In honor of our expiring New Yorker subscription, this nugget from a profile of director James “Mij” Cameron:

Making “The Abyss” was brutal … Cameron built the set in Gaffney, South Carolina, in the containment vessel of an abandoned (and never activated) nuclear-power facility, which he filled with eight million gallons of water. The principal actors and much of the crew had to be scuba-certified. As part of the production design, the actors wore helmets that were lit from within. Cameron wore a similar helmet, but his contained a one-way communications device that broadcast his every grunt and breath through underwater speakers all over the set. “He loved it,” Al Giddings, the underwater D.P., who designed the system, said. None of the crew members could talk back, or to one another, and some of them came up with their own sign language. Thumbs up meant “We’re fucked.” Thumb and forefinger up meant “We’re double-fucked.”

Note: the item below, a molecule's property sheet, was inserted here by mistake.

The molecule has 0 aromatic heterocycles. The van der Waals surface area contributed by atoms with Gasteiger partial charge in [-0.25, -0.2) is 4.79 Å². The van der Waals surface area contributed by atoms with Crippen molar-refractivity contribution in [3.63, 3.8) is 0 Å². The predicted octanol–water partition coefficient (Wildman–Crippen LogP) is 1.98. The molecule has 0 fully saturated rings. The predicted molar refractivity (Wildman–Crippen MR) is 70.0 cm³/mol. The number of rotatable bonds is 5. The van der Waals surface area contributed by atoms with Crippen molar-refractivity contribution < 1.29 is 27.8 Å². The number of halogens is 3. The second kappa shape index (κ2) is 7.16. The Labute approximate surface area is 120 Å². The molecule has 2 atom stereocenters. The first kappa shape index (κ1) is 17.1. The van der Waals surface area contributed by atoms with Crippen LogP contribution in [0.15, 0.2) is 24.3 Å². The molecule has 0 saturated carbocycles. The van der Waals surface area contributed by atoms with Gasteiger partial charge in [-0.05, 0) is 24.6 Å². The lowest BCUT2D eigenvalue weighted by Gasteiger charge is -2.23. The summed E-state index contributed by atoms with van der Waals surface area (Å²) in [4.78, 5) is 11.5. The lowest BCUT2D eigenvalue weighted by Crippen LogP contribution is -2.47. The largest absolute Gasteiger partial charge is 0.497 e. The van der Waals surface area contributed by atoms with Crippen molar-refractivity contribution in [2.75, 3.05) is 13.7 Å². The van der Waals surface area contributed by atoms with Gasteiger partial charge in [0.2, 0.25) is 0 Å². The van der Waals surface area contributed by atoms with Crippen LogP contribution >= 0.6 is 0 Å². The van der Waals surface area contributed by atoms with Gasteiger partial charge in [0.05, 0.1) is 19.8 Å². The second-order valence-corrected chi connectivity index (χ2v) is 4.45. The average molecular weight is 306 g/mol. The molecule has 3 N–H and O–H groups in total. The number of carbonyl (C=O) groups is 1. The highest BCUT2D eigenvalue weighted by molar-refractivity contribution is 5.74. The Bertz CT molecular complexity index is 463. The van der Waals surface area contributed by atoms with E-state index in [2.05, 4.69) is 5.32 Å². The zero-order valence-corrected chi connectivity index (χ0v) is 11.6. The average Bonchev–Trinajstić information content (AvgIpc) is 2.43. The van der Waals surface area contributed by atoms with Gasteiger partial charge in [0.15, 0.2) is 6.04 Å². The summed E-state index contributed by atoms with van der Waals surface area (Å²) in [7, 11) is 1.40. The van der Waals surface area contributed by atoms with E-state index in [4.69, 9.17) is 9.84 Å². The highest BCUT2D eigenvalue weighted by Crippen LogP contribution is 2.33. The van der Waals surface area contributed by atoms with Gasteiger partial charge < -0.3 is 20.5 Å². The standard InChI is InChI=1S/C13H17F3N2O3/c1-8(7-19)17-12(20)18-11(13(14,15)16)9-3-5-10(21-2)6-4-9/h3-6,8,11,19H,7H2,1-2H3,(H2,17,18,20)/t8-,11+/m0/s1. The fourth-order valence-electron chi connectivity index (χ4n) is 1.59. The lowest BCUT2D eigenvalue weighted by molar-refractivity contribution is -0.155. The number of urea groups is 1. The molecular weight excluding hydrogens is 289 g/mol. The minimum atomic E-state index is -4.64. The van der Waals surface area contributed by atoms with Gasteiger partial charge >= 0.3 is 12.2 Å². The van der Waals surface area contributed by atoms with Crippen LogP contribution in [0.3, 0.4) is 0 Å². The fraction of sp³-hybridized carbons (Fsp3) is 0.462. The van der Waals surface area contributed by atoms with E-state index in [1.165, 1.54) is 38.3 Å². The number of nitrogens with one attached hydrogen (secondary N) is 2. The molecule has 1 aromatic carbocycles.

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About the Author

Derek Bridges

Derek Bridges lives in New Orleans, trading in words and pictures. A carpetbagger of long standing, he grew up in the top right corner of IL and later went to college in the middle cornfield part. He has also lived in MS and FL, for educational purposes only, and was diasporized for a time in TX.

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